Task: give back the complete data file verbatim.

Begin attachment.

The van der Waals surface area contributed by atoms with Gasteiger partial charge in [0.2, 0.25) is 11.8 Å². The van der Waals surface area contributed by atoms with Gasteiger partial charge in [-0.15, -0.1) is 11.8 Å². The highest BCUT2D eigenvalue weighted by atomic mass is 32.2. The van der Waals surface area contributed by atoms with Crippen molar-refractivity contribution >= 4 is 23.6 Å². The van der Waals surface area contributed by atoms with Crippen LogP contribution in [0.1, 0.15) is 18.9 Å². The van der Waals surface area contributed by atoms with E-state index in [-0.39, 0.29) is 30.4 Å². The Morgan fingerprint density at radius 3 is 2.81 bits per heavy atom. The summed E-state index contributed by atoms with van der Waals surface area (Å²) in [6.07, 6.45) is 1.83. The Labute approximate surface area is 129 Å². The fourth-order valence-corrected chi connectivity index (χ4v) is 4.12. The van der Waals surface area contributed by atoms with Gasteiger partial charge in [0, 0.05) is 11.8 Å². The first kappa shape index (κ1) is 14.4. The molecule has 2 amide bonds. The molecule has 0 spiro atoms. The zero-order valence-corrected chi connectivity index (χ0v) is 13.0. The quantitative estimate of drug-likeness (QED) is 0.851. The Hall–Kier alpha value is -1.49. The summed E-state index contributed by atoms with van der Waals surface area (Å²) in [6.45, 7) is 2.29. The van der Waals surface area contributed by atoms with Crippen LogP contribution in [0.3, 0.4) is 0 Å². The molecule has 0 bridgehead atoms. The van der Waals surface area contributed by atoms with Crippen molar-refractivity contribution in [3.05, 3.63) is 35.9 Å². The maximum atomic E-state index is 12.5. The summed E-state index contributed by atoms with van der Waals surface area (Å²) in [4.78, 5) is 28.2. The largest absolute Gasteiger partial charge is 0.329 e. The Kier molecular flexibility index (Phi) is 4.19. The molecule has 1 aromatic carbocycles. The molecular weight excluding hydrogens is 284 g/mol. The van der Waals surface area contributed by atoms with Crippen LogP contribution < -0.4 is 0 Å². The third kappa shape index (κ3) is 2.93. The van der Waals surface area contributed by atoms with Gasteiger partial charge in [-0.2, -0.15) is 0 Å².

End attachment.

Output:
The van der Waals surface area contributed by atoms with Gasteiger partial charge in [0.2, 0.25) is 11.8 Å². The van der Waals surface area contributed by atoms with Gasteiger partial charge in [-0.15, -0.1) is 11.8 Å². The highest BCUT2D eigenvalue weighted by atomic mass is 32.2. The van der Waals surface area contributed by atoms with Crippen molar-refractivity contribution >= 4 is 23.6 Å². The van der Waals surface area contributed by atoms with Crippen LogP contribution in [0.1, 0.15) is 18.9 Å². The van der Waals surface area contributed by atoms with E-state index in [-0.39, 0.29) is 30.4 Å². The Morgan fingerprint density at radius 3 is 2.81 bits per heavy atom. The summed E-state index contributed by atoms with van der Waals surface area (Å²) in [6.07, 6.45) is 1.83. The Labute approximate surface area is 129 Å². The fourth-order valence-corrected chi connectivity index (χ4v) is 4.12. The van der Waals surface area contributed by atoms with Gasteiger partial charge in [0, 0.05) is 11.8 Å². The first kappa shape index (κ1) is 14.4. The molecule has 2 amide bonds. The molecule has 0 spiro atoms. The zero-order valence-corrected chi connectivity index (χ0v) is 13.0. The quantitative estimate of drug-likeness (QED) is 0.851. The Hall–Kier alpha value is -1.49. The summed E-state index contributed by atoms with van der Waals surface area (Å²) in [6.45, 7) is 2.29. The van der Waals surface area contributed by atoms with Crippen LogP contribution in [0.3, 0.4) is 0 Å². The molecule has 0 bridgehead atoms. The van der Waals surface area contributed by atoms with Crippen molar-refractivity contribution in [3.05, 3.63) is 35.9 Å². The maximum atomic E-state index is 12.5. The summed E-state index contributed by atoms with van der Waals surface area (Å²) in [4.78, 5) is 28.2. The largest absolute Gasteiger partial charge is 0.329 e. The Kier molecular flexibility index (Phi) is 4.19. The molecule has 1 aromatic carbocycles. The molecular weight excluding hydrogens is 284 g/mol. The van der Waals surface area contributed by atoms with Crippen LogP contribution < -0.4 is 0 Å². The third kappa shape index (κ3) is 2.93. The van der Waals surface area contributed by atoms with Gasteiger partial charge in [-0.2, -0.15) is 0 Å².